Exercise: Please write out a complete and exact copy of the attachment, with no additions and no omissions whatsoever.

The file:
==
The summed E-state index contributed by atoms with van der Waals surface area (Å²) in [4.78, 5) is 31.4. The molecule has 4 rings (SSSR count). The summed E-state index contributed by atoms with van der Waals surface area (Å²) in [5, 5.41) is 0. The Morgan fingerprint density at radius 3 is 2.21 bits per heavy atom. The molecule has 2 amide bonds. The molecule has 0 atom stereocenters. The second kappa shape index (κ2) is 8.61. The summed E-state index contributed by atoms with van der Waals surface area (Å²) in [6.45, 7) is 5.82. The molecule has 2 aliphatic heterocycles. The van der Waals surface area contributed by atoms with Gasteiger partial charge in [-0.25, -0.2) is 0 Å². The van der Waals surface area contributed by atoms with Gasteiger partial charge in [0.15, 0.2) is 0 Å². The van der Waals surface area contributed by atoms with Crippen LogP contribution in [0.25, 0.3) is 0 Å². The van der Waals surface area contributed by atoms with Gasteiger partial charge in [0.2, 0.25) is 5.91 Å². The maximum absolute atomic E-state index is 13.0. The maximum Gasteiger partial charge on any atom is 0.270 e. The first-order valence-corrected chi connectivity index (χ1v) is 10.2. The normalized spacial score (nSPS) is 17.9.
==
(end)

The summed E-state index contributed by atoms with van der Waals surface area (Å²) in [4.78, 5) is 31.4. The molecule has 4 rings (SSSR count). The summed E-state index contributed by atoms with van der Waals surface area (Å²) in [5, 5.41) is 0. The Morgan fingerprint density at radius 3 is 2.21 bits per heavy atom. The molecule has 2 amide bonds. The molecule has 0 atom stereocenters. The second kappa shape index (κ2) is 8.61. The summed E-state index contributed by atoms with van der Waals surface area (Å²) in [6.45, 7) is 5.82. The molecule has 2 aliphatic heterocycles. The van der Waals surface area contributed by atoms with Gasteiger partial charge in [-0.25, -0.2) is 0 Å². The van der Waals surface area contributed by atoms with Gasteiger partial charge in [0.15, 0.2) is 0 Å². The van der Waals surface area contributed by atoms with Crippen LogP contribution in [0.25, 0.3) is 0 Å². The van der Waals surface area contributed by atoms with Gasteiger partial charge in [0.2, 0.25) is 5.91 Å². The maximum absolute atomic E-state index is 13.0. The maximum Gasteiger partial charge on any atom is 0.270 e. The first-order valence-corrected chi connectivity index (χ1v) is 10.2. The normalized spacial score (nSPS) is 17.9.